Many times an animal comes to us with its vet care incomplete. A foster to adopt scenario is when the animal moves into a home with the foster intending to adopt once that animal’s vet care is completed. It is our responsibility to ensure all animals adopted through UDR are up to date on their appropriate vet care to the best of our knowledge.
This answer truly depends on each individual animal and the amount of decompression time, vet care, and overall work each animal needs. On average, a foster period can be anywhere from 2 weeks to 6 months.
We ask our fosters to help get the animals to and from scheduled vet visits. There is no cost to the fosters as our partner vets bill us directly.
We ask our fosters to provide input and biographies for each animal they foster. After all, they know the animal best! Fosters conduct meet and greets, and are a large part in helping us make our decision.
Depending on the animal, yes! We do our best to match animals with fosters. Many animals are kid, dog, and cat safe and we work with potential fosters to make the best match possible.
Depending on where you live, yes. One thing we do ask of our fosters is to help transport the animals to vet appointments and occasionally pick the animals up from transport locations. The UDR is 100% volunteer run and we just don’t have the manpower to do all the driving ourselves.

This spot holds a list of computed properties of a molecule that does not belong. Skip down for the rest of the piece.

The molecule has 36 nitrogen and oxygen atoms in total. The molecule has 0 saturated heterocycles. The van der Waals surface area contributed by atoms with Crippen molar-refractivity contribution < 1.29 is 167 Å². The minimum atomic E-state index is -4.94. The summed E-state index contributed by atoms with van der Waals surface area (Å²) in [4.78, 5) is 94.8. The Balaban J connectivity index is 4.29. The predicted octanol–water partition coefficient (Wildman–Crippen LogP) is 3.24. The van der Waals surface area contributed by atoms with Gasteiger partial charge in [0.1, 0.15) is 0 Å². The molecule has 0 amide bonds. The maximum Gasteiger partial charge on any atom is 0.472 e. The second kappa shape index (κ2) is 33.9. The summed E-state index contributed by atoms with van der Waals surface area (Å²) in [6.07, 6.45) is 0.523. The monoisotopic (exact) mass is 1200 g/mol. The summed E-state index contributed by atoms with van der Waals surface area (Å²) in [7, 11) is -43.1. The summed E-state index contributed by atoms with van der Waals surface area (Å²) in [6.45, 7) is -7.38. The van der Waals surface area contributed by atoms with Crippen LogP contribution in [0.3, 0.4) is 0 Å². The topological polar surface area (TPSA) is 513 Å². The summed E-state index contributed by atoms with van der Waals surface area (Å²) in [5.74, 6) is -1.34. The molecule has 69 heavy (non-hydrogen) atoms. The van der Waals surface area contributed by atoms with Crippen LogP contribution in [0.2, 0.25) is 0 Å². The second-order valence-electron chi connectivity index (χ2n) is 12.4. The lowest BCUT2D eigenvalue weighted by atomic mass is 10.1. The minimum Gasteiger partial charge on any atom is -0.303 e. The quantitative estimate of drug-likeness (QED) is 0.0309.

Yes! If the animal is a great fit in your home, fosters always get first right of refusal.
No. We always do our best to place animals in the best foster home for them, so a very high energy dog we would not place in a home with no yard, but many dogs can be yard free, no problem!
Transports, changes they can’t understand, unwanted physical manipulation from vets, being taken away from the only home they know, shelter environment etc. All of this means these pets will need time to decompress and understand that you, their foster or adopter, aren’t another person who is going to abandon them.
Time, and patience. Allow the animal to come around in their own time without forcing love on them. We know that all anyone wants is to make them feel better, and loved – but sometimes doing so can have the opposite effect on the animal! Offer them a safe, calm environment and let them tell you what they need. Each animal is different and some come around right away, and some take much longer.